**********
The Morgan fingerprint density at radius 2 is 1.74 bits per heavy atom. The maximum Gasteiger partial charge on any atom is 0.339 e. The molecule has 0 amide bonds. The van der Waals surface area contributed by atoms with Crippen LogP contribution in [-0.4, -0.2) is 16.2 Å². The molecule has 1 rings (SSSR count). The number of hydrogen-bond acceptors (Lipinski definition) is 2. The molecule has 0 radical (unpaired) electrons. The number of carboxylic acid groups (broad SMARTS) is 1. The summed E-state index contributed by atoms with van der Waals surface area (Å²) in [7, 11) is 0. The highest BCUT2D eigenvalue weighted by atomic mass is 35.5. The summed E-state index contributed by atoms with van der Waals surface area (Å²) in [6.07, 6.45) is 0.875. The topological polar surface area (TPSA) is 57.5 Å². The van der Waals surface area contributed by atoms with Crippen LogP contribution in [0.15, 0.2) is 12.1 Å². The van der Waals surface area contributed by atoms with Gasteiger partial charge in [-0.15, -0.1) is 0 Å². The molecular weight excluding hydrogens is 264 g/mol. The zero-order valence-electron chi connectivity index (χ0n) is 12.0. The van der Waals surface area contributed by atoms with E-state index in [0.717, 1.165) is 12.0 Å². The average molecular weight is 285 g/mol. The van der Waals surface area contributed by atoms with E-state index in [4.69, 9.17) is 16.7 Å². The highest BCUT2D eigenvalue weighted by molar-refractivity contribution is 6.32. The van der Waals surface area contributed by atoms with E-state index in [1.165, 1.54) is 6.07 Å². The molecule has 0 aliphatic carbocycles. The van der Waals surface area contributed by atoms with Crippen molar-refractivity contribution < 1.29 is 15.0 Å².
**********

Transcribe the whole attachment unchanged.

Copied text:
The Morgan fingerprint density at radius 2 is 1.74 bits per heavy atom. The maximum Gasteiger partial charge on any atom is 0.339 e. The molecule has 0 amide bonds. The van der Waals surface area contributed by atoms with Crippen LogP contribution in [-0.4, -0.2) is 16.2 Å². The molecule has 1 rings (SSSR count). The number of hydrogen-bond acceptors (Lipinski definition) is 2. The molecule has 0 radical (unpaired) electrons. The number of carboxylic acid groups (broad SMARTS) is 1. The summed E-state index contributed by atoms with van der Waals surface area (Å²) in [7, 11) is 0. The highest BCUT2D eigenvalue weighted by atomic mass is 35.5. The summed E-state index contributed by atoms with van der Waals surface area (Å²) in [6.07, 6.45) is 0.875. The topological polar surface area (TPSA) is 57.5 Å². The van der Waals surface area contributed by atoms with Crippen LogP contribution in [0.15, 0.2) is 12.1 Å². The van der Waals surface area contributed by atoms with Gasteiger partial charge in [-0.15, -0.1) is 0 Å². The molecular weight excluding hydrogens is 264 g/mol. The zero-order valence-electron chi connectivity index (χ0n) is 12.0. The van der Waals surface area contributed by atoms with E-state index in [0.717, 1.165) is 12.0 Å². The average molecular weight is 285 g/mol. The van der Waals surface area contributed by atoms with E-state index in [4.69, 9.17) is 16.7 Å². The highest BCUT2D eigenvalue weighted by molar-refractivity contribution is 6.32. The van der Waals surface area contributed by atoms with E-state index in [1.165, 1.54) is 6.07 Å². The molecule has 0 aliphatic carbocycles. The van der Waals surface area contributed by atoms with Crippen molar-refractivity contribution < 1.29 is 15.0 Å².